As a geek myself, I love every minute I get to spend with these characters, worlds, galaxies, universe that so many others have brought to life. I mean, if you ask a Whovian what’s the relationship between a Police Box and the TARDIS, or a Trekkie about which Captain is the best, or a Star Wars fan about the Force, or even a Transformers fan about Optimus Prime, they will sit for hours telling you what they know about these characters and what impact have they had in each of their lives. This wealth of knowledge we have gathered from reading stories, or watching TV shows, and going to the movies is such a wonderful thing to me. But, at the same, I have also realized the C word has become a curse.
As I stated before, the Dark Knight Rises was a movie I hated because, in my eyes, it did not follow canon. Batman would never quit, he would never hide for 8 years and then resurface so he would quit yet again and name a successor who happens to be named Robin but never spend anytime training with Batman. Christopher Nolan, in my eyes, committed sacrilege that could never be forgiven. This Batman was not canon, in fact, this Batman was a complete wuss and I was pissed off about it. How could someone mess with my character this way! This was unacceptable. And I also found people who thought like me and we just went off on the movie and how it portrayed Batman in the most horrible way possible.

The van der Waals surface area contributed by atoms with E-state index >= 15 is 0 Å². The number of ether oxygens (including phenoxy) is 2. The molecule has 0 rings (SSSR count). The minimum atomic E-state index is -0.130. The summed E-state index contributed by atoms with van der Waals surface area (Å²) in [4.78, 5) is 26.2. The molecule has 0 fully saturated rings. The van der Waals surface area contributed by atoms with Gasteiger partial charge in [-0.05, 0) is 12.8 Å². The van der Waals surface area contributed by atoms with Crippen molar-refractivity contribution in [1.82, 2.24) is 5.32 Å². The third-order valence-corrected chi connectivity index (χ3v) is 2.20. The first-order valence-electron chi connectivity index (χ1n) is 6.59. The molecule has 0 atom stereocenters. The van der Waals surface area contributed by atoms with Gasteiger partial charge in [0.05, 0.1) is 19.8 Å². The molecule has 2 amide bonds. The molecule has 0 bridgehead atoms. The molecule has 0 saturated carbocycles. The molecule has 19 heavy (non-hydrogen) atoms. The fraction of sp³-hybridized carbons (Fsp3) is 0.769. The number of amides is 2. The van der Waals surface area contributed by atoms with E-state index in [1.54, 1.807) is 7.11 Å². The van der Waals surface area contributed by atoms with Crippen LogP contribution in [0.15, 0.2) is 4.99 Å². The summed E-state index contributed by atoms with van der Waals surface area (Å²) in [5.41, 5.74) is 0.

But here is the thing, after a couple of years passed, I re-watched the movie and actually enjoyed it more than the first time I saw it. I still wasn’t in love with the movie, but I could appreciate it more, especially how Christopher Nolan was able to pull off a respectable trilogy about a comic book character that had gone up in flames after Batman and Robin. But, why was I able to enjoy the movie on a second viewing after feeling such hatred from my first experience? After thinking about it, I came to a simple conclusion: I let canon get in the way.
Why couldn’t Batman quit after seeing the toll it took on him in the Dark Knight? Couldn’t Batman evolve from what I knew him to be? And, most importantly, do I let canon ruin my moviegoing experience? I realized that the answer to that last question was “No.”